The world of scuba has changed quite a bit since Peter Hughes got into diving in 1968. Back in those days, diving was perceived as a sport for macho types only, and divers not only had to deal with the challenge of the seas, but with the huge egos of the other divers onboard. Likewise, the boats were rough-and-tumble affairs lacking any service standards. Hughes decided to change those aspects of the experience, and since that time he has not stopped adjusting and improving the dive market.
Hughes was something of a visionary. He realized that dive was an increasingly mass-market experience--something that would one day appeal to luxury travelers of both sexes. That idea, of course, has become a reality. "It's an extremely broad market now," says Hughes. "Now you even see grandfathers taking their grandkids diving."
Changing the Industry
Hughes got into the live-aboard dive boat business in 1986, when he founded Peter Hughes Diving Inc. In 1990 he bought the Sea Goddess and began operating live-aboard trips to Providenciales (part of the Turks & Caicos). Beginning with this ship, he introduced radical changes to the industry by putting private bathrooms and showers in each cabin.
When Hughes entered the market, divers were content with dormitory-style beds and communal bathrooms, as long as the boats featured the basic dive elements, such as E-6 slide film processing (divers want to see their photos as quickly as possible), battery charging stations, video monitors and plenty of scuba tanks.
"My wife didn't like using the common showers and bathrooms, and I figured there must be a million people like her," he says. Hughes did his research on the dive market by looking at the cruise market. Seeing what cruisers wanted from their ships, he implemented luxury touches to his own fleet.
A Peter Hughes boat has air conditioning, en-suite bathrooms, hot freshwater showers, evening turn-down service, morning beverage service, terry-cloth bathrobes, fresh towels daily, open-air sundecks, audio and video entertainment centers, and gourmet full-course dining. With all these changes and improvements, it was no surprise that Hughes began getting married couples on his live-aboards instead of the typical macho men.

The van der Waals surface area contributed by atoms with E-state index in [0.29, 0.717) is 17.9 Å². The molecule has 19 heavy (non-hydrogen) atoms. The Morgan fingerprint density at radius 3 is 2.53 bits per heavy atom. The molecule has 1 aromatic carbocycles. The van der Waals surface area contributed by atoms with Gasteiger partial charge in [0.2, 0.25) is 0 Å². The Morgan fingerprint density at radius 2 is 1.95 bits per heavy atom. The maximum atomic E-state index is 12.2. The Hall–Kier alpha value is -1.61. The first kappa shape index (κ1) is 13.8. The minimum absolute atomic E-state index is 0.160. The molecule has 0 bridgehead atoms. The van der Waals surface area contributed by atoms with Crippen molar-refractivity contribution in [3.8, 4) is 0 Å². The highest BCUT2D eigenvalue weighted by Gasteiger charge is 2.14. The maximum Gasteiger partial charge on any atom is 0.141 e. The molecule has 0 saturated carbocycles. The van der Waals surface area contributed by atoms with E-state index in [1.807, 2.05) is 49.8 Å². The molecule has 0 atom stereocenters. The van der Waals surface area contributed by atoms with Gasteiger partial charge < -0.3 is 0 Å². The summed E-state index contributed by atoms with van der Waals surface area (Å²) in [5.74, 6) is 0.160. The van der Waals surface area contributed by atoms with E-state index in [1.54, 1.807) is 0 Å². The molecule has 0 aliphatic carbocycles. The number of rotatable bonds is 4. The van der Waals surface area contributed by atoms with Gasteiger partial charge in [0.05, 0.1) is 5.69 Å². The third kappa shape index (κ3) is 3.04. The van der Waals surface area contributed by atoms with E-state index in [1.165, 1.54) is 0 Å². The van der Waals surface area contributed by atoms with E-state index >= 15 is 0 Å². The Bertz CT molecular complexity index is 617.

Though a Hughes live-aboard is comfortable, it is still for the diver who wants to make diving the focus of their vacation. Live-aboards get to some of the best sites because they are free to wander far from the ship's home base, and avoid the hassles of morning and afternoon returns.
"The entire image of the live-aboard needs to change, just as the image of diving has changed," says Hughes. "It's a much broader range of people who are [diving]. And it's not a situation where you're stuck in close quarters with people. On our boats you can go off by yourself."
That's not to say that the boats aren't geared to serious divers. But serious diving can, after all, be comfortable. And Hughes' state-of-the-art dive features, such as photography and videography labs, personal storage areas, wide platforms and free Nitrox fills make the fleet among the best in the field.
Currently, Peter Hughes has live-aboard boats at seven destinations. The fleet includes the Wave Dancer in Belize; the Sky Dancer in the Galapagos Islands; the Antares Dancer in Los Roques, Venezuela; the Sun Dancer II in Palau; the Star Dancer in Papua New Guinea; the Wind Dancer at Silver Bank (off the coast of the Dominican Republic); and, on the Turks & Caicos, the Wind Dancer at Grand Turk and Sea Dancer at Providenciales.
A typical seven-day Peter Hughes package includes all meals and beverages (including alcohol), airport transfers and five and a half days of diving (up to five dives per day). Prices vary according to destination. A sampling of seven-day cruise prices for the 2001 season include the Sky Dancer in the Galapagos from $2,695 per person double; the Sun Dancer II in Palau from $1,895; and the Wave Dancer in Belize from $1,795.
Live-aboards are often perceived as being exclusively for veteran hard-core divers. While it's true that clients should have a strong interest in diving, the live-aboard experience can be a great way to become a veteran. "Bring them to us, says Hughes. "They'll go from being nervous to confident, from being novices to being experts. We're going to treat them as guests, just like they'd be treated in a hotel or on a cruise ship."
Just as Hughes had reached out to a much broader market of consumers, he'd now like to reach more retailers in the distribution system. "We'd love to do more business through travel agents. The dive business can grow to a size it's never reached before if only it could get the travel agent involved.
"We have mutual interests," he adds. "They know their clients, and we know our boats. When a diver calls us direct, it takes 40 minutes to make the booking. When agents call, it's fast and efficient. These agents can call us toll-free anytime, and we'll help them make the sale. It's just like selling a cruise. They book the air, then just call us. We'll do everything else. And the commissions are fat, because it's all-inclusive."
Ruggia, James. "Live-Aboard Luxury." Travel Agent 301.1 (2000): 54. General OneFile. Web. 2 Nov. 2009.
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